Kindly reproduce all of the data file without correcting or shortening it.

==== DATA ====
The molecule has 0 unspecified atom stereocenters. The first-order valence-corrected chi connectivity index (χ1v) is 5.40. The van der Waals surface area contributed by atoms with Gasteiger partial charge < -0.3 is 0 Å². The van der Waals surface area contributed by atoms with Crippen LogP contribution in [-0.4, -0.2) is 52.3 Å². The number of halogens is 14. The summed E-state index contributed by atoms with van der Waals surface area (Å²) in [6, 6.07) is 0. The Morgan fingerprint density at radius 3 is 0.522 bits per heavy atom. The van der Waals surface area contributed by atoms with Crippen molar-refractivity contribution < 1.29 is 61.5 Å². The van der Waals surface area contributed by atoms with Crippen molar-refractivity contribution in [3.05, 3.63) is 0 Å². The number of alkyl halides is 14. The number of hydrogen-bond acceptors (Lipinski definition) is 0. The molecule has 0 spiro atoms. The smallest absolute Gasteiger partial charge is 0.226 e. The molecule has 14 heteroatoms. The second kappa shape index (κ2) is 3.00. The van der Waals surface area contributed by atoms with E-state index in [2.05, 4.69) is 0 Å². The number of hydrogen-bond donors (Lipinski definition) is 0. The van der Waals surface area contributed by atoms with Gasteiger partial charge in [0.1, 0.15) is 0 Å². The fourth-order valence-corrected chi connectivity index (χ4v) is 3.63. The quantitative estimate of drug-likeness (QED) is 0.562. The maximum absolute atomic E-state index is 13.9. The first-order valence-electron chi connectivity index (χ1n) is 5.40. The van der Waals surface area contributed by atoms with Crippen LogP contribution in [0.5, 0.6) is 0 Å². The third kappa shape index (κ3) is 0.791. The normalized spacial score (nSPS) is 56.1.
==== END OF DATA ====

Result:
The molecule has 0 unspecified atom stereocenters. The first-order valence-corrected chi connectivity index (χ1v) is 5.40. The van der Waals surface area contributed by atoms with Gasteiger partial charge < -0.3 is 0 Å². The van der Waals surface area contributed by atoms with Crippen LogP contribution in [-0.4, -0.2) is 52.3 Å². The number of halogens is 14. The summed E-state index contributed by atoms with van der Waals surface area (Å²) in [6, 6.07) is 0. The Morgan fingerprint density at radius 3 is 0.522 bits per heavy atom. The van der Waals surface area contributed by atoms with Crippen molar-refractivity contribution < 1.29 is 61.5 Å². The van der Waals surface area contributed by atoms with Crippen molar-refractivity contribution in [3.05, 3.63) is 0 Å². The number of alkyl halides is 14. The number of hydrogen-bond acceptors (Lipinski definition) is 0. The molecule has 0 spiro atoms. The smallest absolute Gasteiger partial charge is 0.226 e. The molecule has 14 heteroatoms. The second kappa shape index (κ2) is 3.00. The van der Waals surface area contributed by atoms with E-state index in [2.05, 4.69) is 0 Å². The number of hydrogen-bond donors (Lipinski definition) is 0. The van der Waals surface area contributed by atoms with Gasteiger partial charge in [0.1, 0.15) is 0 Å². The fourth-order valence-corrected chi connectivity index (χ4v) is 3.63. The quantitative estimate of drug-likeness (QED) is 0.562. The maximum absolute atomic E-state index is 13.9. The first-order valence-electron chi connectivity index (χ1n) is 5.40. The van der Waals surface area contributed by atoms with Crippen LogP contribution in [0.5, 0.6) is 0 Å². The third kappa shape index (κ3) is 0.791. The normalized spacial score (nSPS) is 56.1.